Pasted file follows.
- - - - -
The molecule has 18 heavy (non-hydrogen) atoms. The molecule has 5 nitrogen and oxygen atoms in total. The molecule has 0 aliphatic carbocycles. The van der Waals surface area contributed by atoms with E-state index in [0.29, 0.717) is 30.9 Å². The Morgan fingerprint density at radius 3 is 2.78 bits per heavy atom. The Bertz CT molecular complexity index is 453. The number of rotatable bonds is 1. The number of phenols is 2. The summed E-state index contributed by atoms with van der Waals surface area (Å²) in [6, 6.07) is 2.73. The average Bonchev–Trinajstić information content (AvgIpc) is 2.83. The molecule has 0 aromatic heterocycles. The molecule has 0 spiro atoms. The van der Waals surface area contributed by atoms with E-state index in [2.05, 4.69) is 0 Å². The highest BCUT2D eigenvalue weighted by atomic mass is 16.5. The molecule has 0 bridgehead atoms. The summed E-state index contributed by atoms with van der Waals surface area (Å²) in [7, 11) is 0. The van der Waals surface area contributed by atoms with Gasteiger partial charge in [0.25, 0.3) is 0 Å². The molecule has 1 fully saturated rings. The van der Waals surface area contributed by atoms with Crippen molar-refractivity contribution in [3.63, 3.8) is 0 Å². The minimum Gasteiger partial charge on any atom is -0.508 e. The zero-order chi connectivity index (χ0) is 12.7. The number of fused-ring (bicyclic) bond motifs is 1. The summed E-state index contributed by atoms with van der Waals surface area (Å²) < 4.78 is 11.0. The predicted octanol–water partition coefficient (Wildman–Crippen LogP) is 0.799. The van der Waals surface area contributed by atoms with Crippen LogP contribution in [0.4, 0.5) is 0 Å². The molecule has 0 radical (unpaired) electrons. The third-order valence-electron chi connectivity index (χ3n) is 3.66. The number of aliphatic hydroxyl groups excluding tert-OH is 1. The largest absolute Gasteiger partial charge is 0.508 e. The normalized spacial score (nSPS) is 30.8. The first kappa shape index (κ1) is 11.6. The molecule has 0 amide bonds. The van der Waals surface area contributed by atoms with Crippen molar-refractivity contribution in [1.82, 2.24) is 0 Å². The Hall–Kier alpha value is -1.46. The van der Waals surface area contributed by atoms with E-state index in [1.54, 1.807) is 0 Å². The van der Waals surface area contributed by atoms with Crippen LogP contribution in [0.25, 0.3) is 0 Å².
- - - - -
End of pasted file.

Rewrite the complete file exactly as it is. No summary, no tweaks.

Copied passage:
The molecule has 18 heavy (non-hydrogen) atoms. The molecule has 5 nitrogen and oxygen atoms in total. The molecule has 0 aliphatic carbocycles. The van der Waals surface area contributed by atoms with E-state index in [0.29, 0.717) is 30.9 Å². The Morgan fingerprint density at radius 3 is 2.78 bits per heavy atom. The Bertz CT molecular complexity index is 453. The number of rotatable bonds is 1. The number of phenols is 2. The summed E-state index contributed by atoms with van der Waals surface area (Å²) in [6, 6.07) is 2.73. The average Bonchev–Trinajstić information content (AvgIpc) is 2.83. The molecule has 0 aromatic heterocycles. The molecule has 0 spiro atoms. The van der Waals surface area contributed by atoms with E-state index in [2.05, 4.69) is 0 Å². The highest BCUT2D eigenvalue weighted by atomic mass is 16.5. The molecule has 0 bridgehead atoms. The summed E-state index contributed by atoms with van der Waals surface area (Å²) in [7, 11) is 0. The van der Waals surface area contributed by atoms with Gasteiger partial charge in [0.25, 0.3) is 0 Å². The molecule has 1 fully saturated rings. The van der Waals surface area contributed by atoms with Crippen molar-refractivity contribution in [3.63, 3.8) is 0 Å². The minimum Gasteiger partial charge on any atom is -0.508 e. The zero-order chi connectivity index (χ0) is 12.7. The number of fused-ring (bicyclic) bond motifs is 1. The summed E-state index contributed by atoms with van der Waals surface area (Å²) < 4.78 is 11.0. The predicted octanol–water partition coefficient (Wildman–Crippen LogP) is 0.799. The van der Waals surface area contributed by atoms with Crippen LogP contribution in [0.4, 0.5) is 0 Å². The molecule has 0 radical (unpaired) electrons. The third-order valence-electron chi connectivity index (χ3n) is 3.66. The number of aliphatic hydroxyl groups excluding tert-OH is 1. The largest absolute Gasteiger partial charge is 0.508 e. The normalized spacial score (nSPS) is 30.8. The first kappa shape index (κ1) is 11.6. The molecule has 0 amide bonds. The van der Waals surface area contributed by atoms with Crippen molar-refractivity contribution in [1.82, 2.24) is 0 Å². The Hall–Kier alpha value is -1.46. The van der Waals surface area contributed by atoms with E-state index in [1.54, 1.807) is 0 Å². The van der Waals surface area contributed by atoms with Crippen LogP contribution in [0.25, 0.3) is 0 Å².